Use 2023 to infect your workplace with empathy

23rd January 2023

As we begin the new year, most of us return from the beach with restored energy and stirring visions of what we can accomplish at work. So what actually would be wonderful to accomplish this year?

I don’t know whether organisations filled with empathic people do better on the bottom line than those ruled by envy, cruelty, spite and revenge (although I suspect they do), but they surely contribute far more to human happiness. Is happiness not a great return on investment to put alongside the financial return?

Of course, in the year ahead we have to find ways to grow margins, keep costs under control and explore new sources of revenue. That’s our job. But it’s a much better and more enjoyable job when we also grow talent, keep conflict under control and explore new ways to add to human and environmental health and happiness.

After all, why should words like joy and happiness not be part of our strategic goals? And why should encouragement, affirmation and forgiveness not form part of our plan? It may not be taught in the textbooks, but leaders transcend theory to promote what is of absolute value.

In his 2009 book, Empathic Civilization, Jeremy Rifkin uses the words empathy and entropy to represent the conflict between good and evil that humans have recognised from pre- history. Rifkin uses “entropy” to represent the threatening planetary collapse of ecological and human systems through unsustainable use of energy, weapons of mass destruction, exposure to disease, etc. But he draws on research to suggest that humans are naturally wired for empathy rather than aggression and self-interest.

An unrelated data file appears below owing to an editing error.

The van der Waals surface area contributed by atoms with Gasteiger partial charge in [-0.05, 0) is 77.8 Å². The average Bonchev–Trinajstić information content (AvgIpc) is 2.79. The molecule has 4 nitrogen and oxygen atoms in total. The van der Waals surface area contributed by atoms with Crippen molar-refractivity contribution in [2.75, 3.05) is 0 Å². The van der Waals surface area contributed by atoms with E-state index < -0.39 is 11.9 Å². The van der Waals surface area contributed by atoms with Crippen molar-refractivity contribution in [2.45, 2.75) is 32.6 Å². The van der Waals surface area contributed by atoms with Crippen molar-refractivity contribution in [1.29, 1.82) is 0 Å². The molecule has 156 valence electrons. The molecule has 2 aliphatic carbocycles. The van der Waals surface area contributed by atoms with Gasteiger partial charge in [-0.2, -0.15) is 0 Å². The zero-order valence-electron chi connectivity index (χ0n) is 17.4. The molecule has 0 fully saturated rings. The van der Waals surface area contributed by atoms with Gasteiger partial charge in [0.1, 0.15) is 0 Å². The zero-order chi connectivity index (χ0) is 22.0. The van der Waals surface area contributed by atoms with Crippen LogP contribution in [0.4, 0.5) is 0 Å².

He even suggests that we are entering an Age of Empathy, if as a species we can win the race against the forces of entropy.

This is on the global scale. Few of us have the opportunity to impact countries, never mind the destiny of the human species; but all of us can influence our colleagues.

Paradoxically we might succeed better if we don’t mention this goal of love too explicitly. When the boss says, “Thou shalt spread love and happiness”, staff will cynically look for the catch and may fake their commitment to the boss’s wishes. They may begin competing with the practised warmth of their smiles, snidely exposing the hypocrisy in their rival’s altruism, instructing their reports how to fake empathy, and adopting all the right vocabulary. The cynical result could be worse than honest meanness.

Instead we can simply be the different company we dream of, creating conditions in which empathy can thrive and, when appropriate, finding sincere words with which to encourage others.

Is this utopian? Not at all. I have seen it emerge in several companies I have been fortunate to be associated with. Of course it is never perfect, but with persistent, patient emphasis, people begin to relax into a way of being that almost all of us prefer.

In his book Human Kind: A Hopeful History, the Dutch historian Rutger Bregman systematically debunks the reports on which many of us base our assumption that human nature is essentially selfish. He argues that, despite the corrupting effect of power, the evidence points to human nature being innately good and decent. He urges us to own our desire to be kind.

Even if empathy does not contribute to the bottom line, what a wonderful contribution to make with our lives this new year. And maybe if enough of us quietly spread goodness it may infect the country and make 2023 the watershed when we turned the corner back to being a good country that cares for its people. Let’s assume this is our shared nature. What a wonderful vision with which to infect our own minds and the thoughts of our colleagues this
new year.

This is a coaching columns for Business Day, published on 17 December 2022 (https://www.businesslive.co.za/bd/opinion/columnists/2023-01-17-jonathan-cook-use-2023-to-infect-your-workplace-with-empathy/)

Jonathan Cook, a counselling psychologist, chairs the African Management Institute. If you’d like to read previous columns in this series or ask Jonathan a question please visit http://www.africanmanagers.org/jonathan-cook

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